Algorithms for Complex Explanation Queries




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Recently, there has been growing interest in developing machine learning systems that are robust to minor perturbations in input and are explainable in that they are able explain why they made a particular decision to a user. In this dissertation, we focus on a widely used graph-based probabilistic representation called probabilistic graphical models (PGMs) and propose a new unified constrained optimization task called constrained most probable explanation (CMPE) problem over them. We show that in addition to the two aforementioned tasks, making models robust and explainable, many real-world tasks over PGMs can be reduced to CMPE. We thoroughly analyze the computational complexity of CMPE and develop specialized, practical algorithms for solving it. Specifically, we show that CMPE is strongly NP-hard in general and thus unlikely to admit an efficient, polynomial time algorithm. However, it is only weakly NP-hard when the PGM exhibits certain structural properties such as small k-separators. To solve CMPE and upper bound its optimal value, we present novel efficient approaches that combine graph-based partitioning techniques with approximation algorithms developed in literature on the multiple choice knapsack problem (MCKP), number partitioning problem and subset sum problem (SSP). We derive approximation and complexity guarantees for our new algorithms and demonstrate via a large scale experimental evaluation on several benchmark graphical models that compared to baselines such as random sampling and local search, our new algorithms are more accurate. We also encode CMPE as a mixed integer linear program (MILP) and show that our approach is superior to open-source MILP solvers such as SCIP.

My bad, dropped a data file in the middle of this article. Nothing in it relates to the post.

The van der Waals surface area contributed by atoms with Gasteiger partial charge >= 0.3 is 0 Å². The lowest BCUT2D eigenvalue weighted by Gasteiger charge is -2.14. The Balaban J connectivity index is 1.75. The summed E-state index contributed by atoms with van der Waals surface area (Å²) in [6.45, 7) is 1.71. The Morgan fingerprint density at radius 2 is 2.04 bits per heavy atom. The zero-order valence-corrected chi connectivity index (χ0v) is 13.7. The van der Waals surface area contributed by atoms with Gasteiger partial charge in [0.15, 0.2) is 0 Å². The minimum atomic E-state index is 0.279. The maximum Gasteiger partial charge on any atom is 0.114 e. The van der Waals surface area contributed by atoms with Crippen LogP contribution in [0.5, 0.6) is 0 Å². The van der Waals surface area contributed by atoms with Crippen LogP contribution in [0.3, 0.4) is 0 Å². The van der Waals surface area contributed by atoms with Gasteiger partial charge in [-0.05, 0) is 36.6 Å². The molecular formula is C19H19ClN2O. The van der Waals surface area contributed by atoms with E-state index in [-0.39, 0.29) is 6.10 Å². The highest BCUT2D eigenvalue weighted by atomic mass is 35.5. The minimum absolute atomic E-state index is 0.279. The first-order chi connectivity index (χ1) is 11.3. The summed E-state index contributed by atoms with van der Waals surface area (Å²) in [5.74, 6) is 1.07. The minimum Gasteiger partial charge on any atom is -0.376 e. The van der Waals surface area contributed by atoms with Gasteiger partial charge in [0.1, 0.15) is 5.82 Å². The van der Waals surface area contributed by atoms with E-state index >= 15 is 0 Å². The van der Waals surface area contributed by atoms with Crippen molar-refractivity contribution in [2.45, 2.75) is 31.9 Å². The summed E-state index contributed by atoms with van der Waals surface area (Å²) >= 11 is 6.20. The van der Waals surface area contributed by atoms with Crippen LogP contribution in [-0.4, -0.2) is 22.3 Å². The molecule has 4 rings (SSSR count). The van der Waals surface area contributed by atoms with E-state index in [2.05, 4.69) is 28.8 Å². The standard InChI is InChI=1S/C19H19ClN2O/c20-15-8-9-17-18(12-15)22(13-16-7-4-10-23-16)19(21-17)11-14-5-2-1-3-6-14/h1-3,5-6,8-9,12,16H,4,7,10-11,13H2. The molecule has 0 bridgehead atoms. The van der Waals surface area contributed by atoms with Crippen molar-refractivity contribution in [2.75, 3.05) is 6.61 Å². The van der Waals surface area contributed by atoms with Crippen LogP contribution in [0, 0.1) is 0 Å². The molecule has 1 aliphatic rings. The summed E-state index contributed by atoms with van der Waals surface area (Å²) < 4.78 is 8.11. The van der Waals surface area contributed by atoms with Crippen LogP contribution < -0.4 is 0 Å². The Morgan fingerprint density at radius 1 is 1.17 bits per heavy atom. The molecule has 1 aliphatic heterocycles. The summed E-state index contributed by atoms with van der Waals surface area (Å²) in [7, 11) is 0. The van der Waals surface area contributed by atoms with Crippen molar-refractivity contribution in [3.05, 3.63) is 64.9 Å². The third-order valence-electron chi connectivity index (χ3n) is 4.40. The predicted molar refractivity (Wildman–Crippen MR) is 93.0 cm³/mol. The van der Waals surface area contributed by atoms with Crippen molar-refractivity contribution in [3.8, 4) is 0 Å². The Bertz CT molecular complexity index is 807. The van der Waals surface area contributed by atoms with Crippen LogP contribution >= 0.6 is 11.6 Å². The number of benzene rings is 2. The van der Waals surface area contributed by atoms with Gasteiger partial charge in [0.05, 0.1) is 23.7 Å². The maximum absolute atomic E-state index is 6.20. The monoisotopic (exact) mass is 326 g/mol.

Computer Science, Artificial Intelligence